Analysis and critique of the advocacy paper Towards inclusive education: A necessary process of transformation.

Stephenson Jennifer, Rahul Ganguly

Research output: Contribution to journalArticlepeer-review

Abstract

The increasing inclusion of students with disability in regular classes still leads to debate and many advocate for full inclusion of all students. Arguments for full inclusion are generally rights-based, but proponents also claim research supports the effectiveness of full inclusion over specialist provision for all students with disability. In this article we analyse and critique the use of the research literature in an Australian advocacy paper as an example of the broad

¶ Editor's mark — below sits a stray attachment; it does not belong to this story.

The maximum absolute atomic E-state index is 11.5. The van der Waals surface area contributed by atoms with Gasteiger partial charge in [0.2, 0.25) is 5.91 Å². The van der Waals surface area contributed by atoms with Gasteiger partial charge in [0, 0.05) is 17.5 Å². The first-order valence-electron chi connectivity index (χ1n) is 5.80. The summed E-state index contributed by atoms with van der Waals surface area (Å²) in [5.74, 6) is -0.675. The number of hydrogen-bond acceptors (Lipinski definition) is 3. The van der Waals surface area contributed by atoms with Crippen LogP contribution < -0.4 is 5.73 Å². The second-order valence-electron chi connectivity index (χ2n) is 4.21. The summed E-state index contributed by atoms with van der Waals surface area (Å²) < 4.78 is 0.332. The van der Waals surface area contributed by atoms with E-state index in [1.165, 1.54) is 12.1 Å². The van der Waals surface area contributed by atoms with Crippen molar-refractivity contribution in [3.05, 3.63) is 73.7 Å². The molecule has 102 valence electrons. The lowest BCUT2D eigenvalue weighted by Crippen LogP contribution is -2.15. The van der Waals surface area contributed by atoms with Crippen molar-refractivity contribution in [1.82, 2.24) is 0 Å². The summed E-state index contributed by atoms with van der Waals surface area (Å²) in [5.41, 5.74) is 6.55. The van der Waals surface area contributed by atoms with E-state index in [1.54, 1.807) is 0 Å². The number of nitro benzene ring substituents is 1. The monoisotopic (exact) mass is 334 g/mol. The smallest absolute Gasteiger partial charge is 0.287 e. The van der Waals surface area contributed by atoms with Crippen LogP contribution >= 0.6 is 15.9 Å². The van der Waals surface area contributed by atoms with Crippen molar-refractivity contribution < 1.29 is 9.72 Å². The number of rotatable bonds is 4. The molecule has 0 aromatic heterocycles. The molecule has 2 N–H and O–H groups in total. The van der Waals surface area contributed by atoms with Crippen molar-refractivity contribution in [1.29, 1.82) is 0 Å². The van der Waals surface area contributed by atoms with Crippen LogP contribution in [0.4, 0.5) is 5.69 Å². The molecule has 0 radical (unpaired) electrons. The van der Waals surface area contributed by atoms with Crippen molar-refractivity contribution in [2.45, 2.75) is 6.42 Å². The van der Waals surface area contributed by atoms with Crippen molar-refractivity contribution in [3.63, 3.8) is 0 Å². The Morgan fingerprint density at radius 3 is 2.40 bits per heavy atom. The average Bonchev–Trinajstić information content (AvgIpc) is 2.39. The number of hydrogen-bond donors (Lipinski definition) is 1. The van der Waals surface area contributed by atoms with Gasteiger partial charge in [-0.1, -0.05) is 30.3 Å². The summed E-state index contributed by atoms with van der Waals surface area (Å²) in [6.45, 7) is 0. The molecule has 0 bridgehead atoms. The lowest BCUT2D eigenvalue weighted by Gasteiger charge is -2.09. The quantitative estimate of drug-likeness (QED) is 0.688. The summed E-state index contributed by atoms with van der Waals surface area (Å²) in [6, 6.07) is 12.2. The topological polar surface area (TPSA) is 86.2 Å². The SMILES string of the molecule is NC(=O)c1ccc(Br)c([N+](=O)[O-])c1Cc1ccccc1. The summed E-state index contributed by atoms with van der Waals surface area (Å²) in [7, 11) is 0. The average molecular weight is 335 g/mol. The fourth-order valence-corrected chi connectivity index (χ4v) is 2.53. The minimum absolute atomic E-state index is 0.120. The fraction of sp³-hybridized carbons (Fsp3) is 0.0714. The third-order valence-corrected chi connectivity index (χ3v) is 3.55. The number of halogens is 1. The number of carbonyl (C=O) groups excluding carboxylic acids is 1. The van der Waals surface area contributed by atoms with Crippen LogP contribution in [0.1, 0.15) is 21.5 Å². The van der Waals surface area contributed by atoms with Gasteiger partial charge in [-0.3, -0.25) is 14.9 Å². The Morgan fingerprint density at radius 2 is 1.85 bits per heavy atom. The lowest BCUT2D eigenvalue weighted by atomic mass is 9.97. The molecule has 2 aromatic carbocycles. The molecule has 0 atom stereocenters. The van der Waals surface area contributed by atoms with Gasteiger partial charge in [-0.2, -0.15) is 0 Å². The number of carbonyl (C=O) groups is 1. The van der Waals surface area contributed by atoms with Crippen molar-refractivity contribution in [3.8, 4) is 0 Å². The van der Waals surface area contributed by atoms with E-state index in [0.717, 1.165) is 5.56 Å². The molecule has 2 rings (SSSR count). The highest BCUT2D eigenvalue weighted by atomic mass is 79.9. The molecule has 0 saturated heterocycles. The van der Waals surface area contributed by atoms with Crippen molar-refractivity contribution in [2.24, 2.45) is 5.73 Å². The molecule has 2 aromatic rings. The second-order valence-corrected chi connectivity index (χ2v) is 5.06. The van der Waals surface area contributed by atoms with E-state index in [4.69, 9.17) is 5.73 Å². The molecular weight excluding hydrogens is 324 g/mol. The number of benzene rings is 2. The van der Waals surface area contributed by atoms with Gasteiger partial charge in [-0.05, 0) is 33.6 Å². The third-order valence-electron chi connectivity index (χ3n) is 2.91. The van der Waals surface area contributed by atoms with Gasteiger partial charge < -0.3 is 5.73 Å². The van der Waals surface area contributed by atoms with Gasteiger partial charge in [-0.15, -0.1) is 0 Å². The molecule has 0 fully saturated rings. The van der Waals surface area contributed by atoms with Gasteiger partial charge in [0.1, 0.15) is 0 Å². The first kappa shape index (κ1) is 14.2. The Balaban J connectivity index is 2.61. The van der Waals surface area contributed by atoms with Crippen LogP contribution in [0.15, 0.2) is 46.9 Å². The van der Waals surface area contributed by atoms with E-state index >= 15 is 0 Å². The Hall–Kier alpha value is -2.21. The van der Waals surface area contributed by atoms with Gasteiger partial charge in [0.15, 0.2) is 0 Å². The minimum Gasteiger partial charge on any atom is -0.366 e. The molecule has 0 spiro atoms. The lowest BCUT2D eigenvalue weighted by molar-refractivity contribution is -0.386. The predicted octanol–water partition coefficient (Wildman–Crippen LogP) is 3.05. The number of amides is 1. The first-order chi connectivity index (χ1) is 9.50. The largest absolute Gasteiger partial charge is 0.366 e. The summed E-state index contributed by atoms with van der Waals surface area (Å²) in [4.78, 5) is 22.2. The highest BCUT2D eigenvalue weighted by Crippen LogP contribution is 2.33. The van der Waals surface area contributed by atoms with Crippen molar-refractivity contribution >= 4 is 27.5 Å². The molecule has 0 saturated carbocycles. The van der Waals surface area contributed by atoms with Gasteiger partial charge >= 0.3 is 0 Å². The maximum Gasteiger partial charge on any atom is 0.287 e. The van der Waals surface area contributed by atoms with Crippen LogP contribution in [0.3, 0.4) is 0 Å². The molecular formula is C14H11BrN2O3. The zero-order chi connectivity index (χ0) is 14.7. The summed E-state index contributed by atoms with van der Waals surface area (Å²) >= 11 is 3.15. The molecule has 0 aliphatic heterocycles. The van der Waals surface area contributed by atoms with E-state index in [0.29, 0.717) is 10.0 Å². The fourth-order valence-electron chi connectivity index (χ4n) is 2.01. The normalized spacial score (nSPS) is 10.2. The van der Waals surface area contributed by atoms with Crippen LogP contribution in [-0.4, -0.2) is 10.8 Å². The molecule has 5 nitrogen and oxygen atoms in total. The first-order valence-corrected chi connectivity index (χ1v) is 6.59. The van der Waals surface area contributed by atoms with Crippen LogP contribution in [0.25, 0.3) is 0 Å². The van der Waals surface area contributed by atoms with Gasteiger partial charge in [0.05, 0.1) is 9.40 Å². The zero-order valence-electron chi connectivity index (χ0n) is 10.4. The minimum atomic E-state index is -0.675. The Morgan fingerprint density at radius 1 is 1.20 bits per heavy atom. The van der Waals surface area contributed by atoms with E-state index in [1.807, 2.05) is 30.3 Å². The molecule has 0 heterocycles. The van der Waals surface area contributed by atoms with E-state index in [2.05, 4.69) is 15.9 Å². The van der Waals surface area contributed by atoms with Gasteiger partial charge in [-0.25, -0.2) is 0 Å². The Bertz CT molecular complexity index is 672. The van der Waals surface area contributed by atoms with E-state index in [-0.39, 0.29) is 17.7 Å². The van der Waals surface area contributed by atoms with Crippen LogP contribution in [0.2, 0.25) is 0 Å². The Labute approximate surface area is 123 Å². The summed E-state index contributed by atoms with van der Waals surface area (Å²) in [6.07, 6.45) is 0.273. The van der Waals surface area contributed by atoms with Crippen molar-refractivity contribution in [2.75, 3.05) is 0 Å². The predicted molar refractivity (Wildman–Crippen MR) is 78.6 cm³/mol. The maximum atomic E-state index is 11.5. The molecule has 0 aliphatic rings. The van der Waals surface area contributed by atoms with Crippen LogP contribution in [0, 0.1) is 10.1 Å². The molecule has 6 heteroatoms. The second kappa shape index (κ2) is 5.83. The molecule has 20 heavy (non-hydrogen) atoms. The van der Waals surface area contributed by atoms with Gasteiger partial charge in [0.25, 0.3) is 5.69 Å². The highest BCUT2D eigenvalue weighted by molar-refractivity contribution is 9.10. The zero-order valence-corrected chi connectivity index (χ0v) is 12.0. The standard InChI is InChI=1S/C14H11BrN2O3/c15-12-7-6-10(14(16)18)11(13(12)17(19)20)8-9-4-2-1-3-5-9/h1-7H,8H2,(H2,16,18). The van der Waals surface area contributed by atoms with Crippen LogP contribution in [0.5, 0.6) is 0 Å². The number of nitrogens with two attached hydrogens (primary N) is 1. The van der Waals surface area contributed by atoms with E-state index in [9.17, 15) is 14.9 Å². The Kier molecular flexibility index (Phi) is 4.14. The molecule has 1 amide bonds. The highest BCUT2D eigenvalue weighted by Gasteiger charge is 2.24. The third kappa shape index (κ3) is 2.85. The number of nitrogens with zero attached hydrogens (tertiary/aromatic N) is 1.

claims made concerning full inclusion. We examine the extent to which the sources used provide conclusive evidence about the merits of full inclusion. We find the advocacy paper relies heavily on opinion and non-peer reviewed literature, with little use of quantitative research which compares outcomes for students in different settings. We suggest that policy makers should treat the conclusions drawn in this paper cautiously and give due consideration
to the literature that is not supportive of full inclusion.
Original languageEnglish
JournalAustralasian Journal of Special Education
Publication statusAccepted/In press - 07 Aug 2021

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